state out of reach of the microservices
and provide older versions of the state
that are accessible in a scalable cache.
Sometimes, this leads to read-through
requests by the scalable cache to durable state that is not directly address-able to the calling microservice.
This is now becoming a tried and
true pattern. Figure 1 is taken from a
2007 paper by DeCandia et al. on Amazon’s Dynamo. 2 While the nomenclature is slightly different, it shows three
tiers of microservices accessing a back-end tier of different stores.
Durable state and session state.
Durable state is stuff that gets remembered across requests and persists
across failures. This may be captured
as database data, file-system files,
key values, and more. Durable state
is updated in a number of different
ways, largely dependent on the kind
of store holding it. It may be changed
by single updates to a key value or
file, or it may be changed by a transaction or distributed transaction
implemented by a database or other
Session state is the stuff that gets remembered across requests in a session
but not across failures. Session state
exists within the endpoints associated
with the session. Multioperation transactions use a form of session state. 7
Session state is hard to do when the
session is smeared across service instances. If different microservices in
the pool process subsequent messages
in the transaction, session state is challenging to implement. It’s difficult to retain session state at the instance when
the next message to the pool may land
at a different service instance.
Data on the outside versus data on
the inside. The 2005 paper “Data on
the Outside Versus Data on the Inside” 5
speaks about the fundamental differences between data kept in a locked
transactional store (for example, a relational database) and data kept in other
Data on the inside refers to locked
transactionally updated data. It lives
in one place (for example, a database)
and at one time, the transactional
point in time.
Data on the outside is unlocked
and immutable, although it may be
versioned with a sequence of versions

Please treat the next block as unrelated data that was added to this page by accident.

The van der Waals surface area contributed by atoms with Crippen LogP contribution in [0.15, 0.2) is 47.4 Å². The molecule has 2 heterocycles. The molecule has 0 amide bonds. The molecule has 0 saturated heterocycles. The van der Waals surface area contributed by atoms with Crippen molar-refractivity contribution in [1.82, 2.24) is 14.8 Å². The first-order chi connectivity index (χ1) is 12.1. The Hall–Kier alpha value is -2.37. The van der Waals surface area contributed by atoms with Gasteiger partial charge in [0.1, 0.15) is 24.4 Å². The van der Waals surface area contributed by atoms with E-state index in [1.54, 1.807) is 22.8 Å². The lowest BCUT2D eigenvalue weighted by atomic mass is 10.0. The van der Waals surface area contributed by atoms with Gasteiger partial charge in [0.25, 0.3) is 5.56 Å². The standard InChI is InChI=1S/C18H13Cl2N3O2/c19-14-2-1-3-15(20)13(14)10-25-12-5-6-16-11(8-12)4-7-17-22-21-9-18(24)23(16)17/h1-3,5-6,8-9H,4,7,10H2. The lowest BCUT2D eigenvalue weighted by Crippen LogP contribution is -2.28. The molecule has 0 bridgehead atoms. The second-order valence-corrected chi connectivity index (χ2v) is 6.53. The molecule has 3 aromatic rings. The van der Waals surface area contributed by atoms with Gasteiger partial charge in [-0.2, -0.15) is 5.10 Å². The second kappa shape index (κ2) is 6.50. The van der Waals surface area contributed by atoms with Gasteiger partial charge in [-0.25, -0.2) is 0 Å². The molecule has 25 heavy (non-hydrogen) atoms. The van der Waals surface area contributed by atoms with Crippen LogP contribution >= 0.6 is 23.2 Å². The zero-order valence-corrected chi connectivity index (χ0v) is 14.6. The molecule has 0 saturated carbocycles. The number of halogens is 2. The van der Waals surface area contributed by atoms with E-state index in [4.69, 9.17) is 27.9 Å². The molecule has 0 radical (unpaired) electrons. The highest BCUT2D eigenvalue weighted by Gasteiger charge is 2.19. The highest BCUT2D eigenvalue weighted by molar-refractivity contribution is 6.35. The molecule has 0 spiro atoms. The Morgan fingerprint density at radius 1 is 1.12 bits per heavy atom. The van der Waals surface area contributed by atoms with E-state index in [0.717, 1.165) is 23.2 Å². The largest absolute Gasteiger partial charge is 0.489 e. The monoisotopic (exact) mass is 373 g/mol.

that are in their own right immutable.
Outside data always has some form of
a unique identifier such as a URI (
uniform resource identifier) or a key. The
identifier may be implicit within a session or an environment. Outside data
typically is manifest as a message, file,
or key-value pair.
The Evolution of Durable
Storage systems and databases have
evolved through the decades and so
have the semantics of updating their
state. This section begins in the bad old
days when I first started building systems. Back in the 1970s and 1980s, disk
storage had to be carefully updated to
avoid trashing disk blocks. From there,
we move forward to atomic record updates and the challenges that arose before transactions. When transactions
came along a lot of things got a lot
easier—if you were making a change at
one place and one time. Adding cross-database and cross-time behavior led
to the same challenges you had with
more primitive storage systems. This
was helped by using messaging subsystems to glue stuff together.
Then, an interesting development
in storage occurred. Some stores are
fast but sometimes return stale values.
Others always return the latest value
but occasionally stall when one of the
servers is slow. This section shows how
predictable answers result in unpredictable latencies. 10 Finally, it examines the role immutable data can play
in supporting very large systems with
predictable answers and response
times for some business functions.
Careful replacement of disk
blocks. It used to be, back in the 1970s
and 1980s, that a disk write might
leave data unreadable. The write went
through a number of state changes
from the old V1 version, to unreadable
garbage, to the new V2 version. When
the disk head was writing a block, the
magnetic representation of the bits in
the block would be turned to mush on
the way to being updated to the new
version. A power failure would cause
you to lose the old value (see Figure 2).
When implementing a reliable application, it’s essential that you do not
lose the old value of the data. For example, if you’re implementing the trans-
Figure 1. Example of Amazon’s Dynamo microservice architecture.